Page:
Who Gets Kidney Stones?
There appears to be an increase in the number of cases of kidney stones in recent years. About 7 to 21 people out of every 10,000 (or less than two tenths of one percent) of the population will have a kidney stone attack each year. In 1985 there were 1 million cases of kidney stones in the United States. Four out of five new kidney stone cases (80 percent) are among men; only 20 percent are women.
These account for about 7 to 10 of every 1000 hospital admissions (or nearly one percent). In 2004 a reported 171,000 hospital stays were due to kidney stones. The estimated number of doctor visits and outpatient hospital visits by adults aged 20 or older with calculus of kidney and ureters as a listed diagnosis was 2.7 million visits in 2000. That same year the cost for evaluation and treatment of kidney stones totalled $2.07 billion.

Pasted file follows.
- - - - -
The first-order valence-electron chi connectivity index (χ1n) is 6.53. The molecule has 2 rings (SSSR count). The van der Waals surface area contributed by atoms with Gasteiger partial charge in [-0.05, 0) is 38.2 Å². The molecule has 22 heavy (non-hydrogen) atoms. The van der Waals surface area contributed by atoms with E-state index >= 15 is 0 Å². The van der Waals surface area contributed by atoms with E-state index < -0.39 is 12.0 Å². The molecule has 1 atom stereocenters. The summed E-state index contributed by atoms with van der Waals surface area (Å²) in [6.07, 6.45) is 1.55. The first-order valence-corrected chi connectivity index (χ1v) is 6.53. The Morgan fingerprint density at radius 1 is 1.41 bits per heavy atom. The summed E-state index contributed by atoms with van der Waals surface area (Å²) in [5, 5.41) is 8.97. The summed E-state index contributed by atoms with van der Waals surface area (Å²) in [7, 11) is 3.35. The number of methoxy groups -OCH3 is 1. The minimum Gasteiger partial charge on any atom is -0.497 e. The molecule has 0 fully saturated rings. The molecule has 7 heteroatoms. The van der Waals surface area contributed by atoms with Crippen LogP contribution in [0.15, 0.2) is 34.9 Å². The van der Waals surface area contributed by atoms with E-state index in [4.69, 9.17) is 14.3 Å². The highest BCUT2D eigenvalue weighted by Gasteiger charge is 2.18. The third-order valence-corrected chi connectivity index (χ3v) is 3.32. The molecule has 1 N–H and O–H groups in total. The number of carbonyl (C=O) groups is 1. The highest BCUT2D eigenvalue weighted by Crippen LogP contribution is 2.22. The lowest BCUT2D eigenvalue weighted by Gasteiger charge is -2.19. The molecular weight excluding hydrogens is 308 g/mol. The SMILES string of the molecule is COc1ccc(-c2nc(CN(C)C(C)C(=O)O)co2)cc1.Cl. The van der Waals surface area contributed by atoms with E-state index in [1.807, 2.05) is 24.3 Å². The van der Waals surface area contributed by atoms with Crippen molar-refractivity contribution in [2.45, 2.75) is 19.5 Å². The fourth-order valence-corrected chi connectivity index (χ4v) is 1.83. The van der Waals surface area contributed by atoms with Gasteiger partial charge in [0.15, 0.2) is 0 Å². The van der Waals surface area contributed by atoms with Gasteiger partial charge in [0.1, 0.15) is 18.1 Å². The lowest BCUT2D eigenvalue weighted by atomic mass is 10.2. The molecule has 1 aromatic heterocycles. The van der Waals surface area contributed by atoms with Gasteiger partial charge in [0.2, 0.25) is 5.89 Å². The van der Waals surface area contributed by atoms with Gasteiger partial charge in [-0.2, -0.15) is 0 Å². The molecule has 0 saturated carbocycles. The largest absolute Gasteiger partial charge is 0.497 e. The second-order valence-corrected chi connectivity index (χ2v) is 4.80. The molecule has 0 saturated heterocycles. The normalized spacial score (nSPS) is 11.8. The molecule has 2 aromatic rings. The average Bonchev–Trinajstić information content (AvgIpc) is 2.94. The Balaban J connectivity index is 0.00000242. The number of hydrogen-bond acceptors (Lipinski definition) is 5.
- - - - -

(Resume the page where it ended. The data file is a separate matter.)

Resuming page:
The prevalence of kidney stones seems to increasing. In the period from 1976-1980 4.9% of men and 2.8% of women aged 20 to 74 self-reported having had kidney stones over their entire lifetime. But then in the more recent period from 1988-1994 6.3% of men and 4.1% of women aged 20 to 74 reported having had kidney stones. And more causaisans have kidney stones than Afro-Americans.